“Their world is real… Just in a different way. At a different angle”(1)
Also real, from a different angle, is Jo Walton’s novel, Among Others. This smartly written book defies easy classification, and won’t appeal to all readers. It will find, however, a dedicating following.
Title: Among Others
Author: Jo Walton
ISBN: 076532153X, 978-0765321534
First published: January 2011.
A teenage girl recounts her formative years, influenced by her outsider status, love of science fiction and fantasy, belief in magic, and problematic relationships with fairies, a departed twin sister, and her mother, who may be a literal witch.
He smiled at me, and I got that breathless feeling again. “America’s real, you know, it’s not just in science fiction. Greg’s been there. He went to a WorldCon in Phoenix. He met Harlan Ellison!”
“What’s a WorldCon?”
I enjoyed the difficult balancing act Walton performs in this novel. We spend most of the book contemplating Morwenna’s reliability, and even her sanity. We don’t know if fairies actually exist; even the revelations at the end remain open to interpretation. Her accounts of magical events, meanwhile, resemble familiar, mundane reality, filtered through her particular point-of-view. The dark magic she ascribes to her aunts, for example, sounds like the real-world machinations of controlling individuals, interpreted through paranoia and imagination. Then again, maybe that’s how magic works, imperceptable, easy to explain in other terms. “[D]id you ever read so much SF,” asks her friend, Wim, “that you start thinking you don’t know quite what’s impossible any more? Where you’re ready to start admitting hypotheses that you know are screwy…?”(220)
The book is, in part, a hymn to the role SF and Fantasy plays in the lives of certain lonely types. Many people enjoy these genres, but there can be little question they attract a number of readers who find themselves at odds with conventional society. The degree to which Morwenna discusses other writers throughout the book, giving reviews of the greater and lesser works she reads, presents two problems. Firstly, it limits the readership. This isn’t so much a criticism, as a statement of fact. Some people will find Morwenna’s cross-references grow impenetrable; others will love the book all the more for them. Secondly, it becomes tedious in places, even for those of us who get the references.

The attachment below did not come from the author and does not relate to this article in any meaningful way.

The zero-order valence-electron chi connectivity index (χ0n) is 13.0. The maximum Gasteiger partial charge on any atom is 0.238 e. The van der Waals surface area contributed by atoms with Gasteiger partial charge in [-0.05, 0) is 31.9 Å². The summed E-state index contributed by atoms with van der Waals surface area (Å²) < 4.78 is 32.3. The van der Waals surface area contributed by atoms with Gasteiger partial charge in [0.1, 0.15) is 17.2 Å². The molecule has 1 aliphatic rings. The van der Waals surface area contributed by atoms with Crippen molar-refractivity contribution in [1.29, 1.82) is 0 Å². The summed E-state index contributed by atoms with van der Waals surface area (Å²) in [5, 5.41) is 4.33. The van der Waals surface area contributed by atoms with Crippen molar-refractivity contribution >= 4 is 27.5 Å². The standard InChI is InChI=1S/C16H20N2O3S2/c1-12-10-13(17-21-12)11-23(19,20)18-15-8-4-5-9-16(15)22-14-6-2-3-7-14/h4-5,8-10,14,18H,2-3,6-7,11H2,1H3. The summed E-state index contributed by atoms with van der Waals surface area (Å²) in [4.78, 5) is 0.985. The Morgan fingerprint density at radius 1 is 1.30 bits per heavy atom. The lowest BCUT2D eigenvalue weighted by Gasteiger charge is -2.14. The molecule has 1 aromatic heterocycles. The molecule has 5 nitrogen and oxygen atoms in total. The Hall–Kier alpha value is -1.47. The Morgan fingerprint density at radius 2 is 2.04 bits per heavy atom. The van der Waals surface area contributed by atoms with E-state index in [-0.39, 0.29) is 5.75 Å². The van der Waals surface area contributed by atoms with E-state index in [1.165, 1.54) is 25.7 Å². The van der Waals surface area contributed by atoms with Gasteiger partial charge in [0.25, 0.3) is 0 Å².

It would, of course, be difficult to separate Morwenna from her reading.
Originality: 4/6 Many elements will be familiar, but the book has a niche of its own.
Story: 4/5 Walton has written a novel of character, and it may not appeal to some fans of her other, more conventional stories. She weaves her drama from the everyday; Among Others has the unmistakeable feel of a blog or diary. Certain major events happen just out of the range of the readers’ direct observation, and we’re left to draw our own conclusions about them.
The story has its own clever weirdness, but also a lot of “and then he kissed me” sort of moments. The girls at the boarding school Morwenna attends are predictably cruel and catty, in that casual sort of way real-life girls can be. Walton may open the door to magic, but she avoids the hyperbolic exaggerations to which many treatments of adolescence are prone.
Characterization: 5/6. Morwenna’s voice and thought-processes have been brilliantly realized. The secondary characters receive less development, largely because we see them through the filter of Morwenna’s voice.
Emotional Response: 5/6.
Overall score: 5/6
In total, Among Others receives 33/42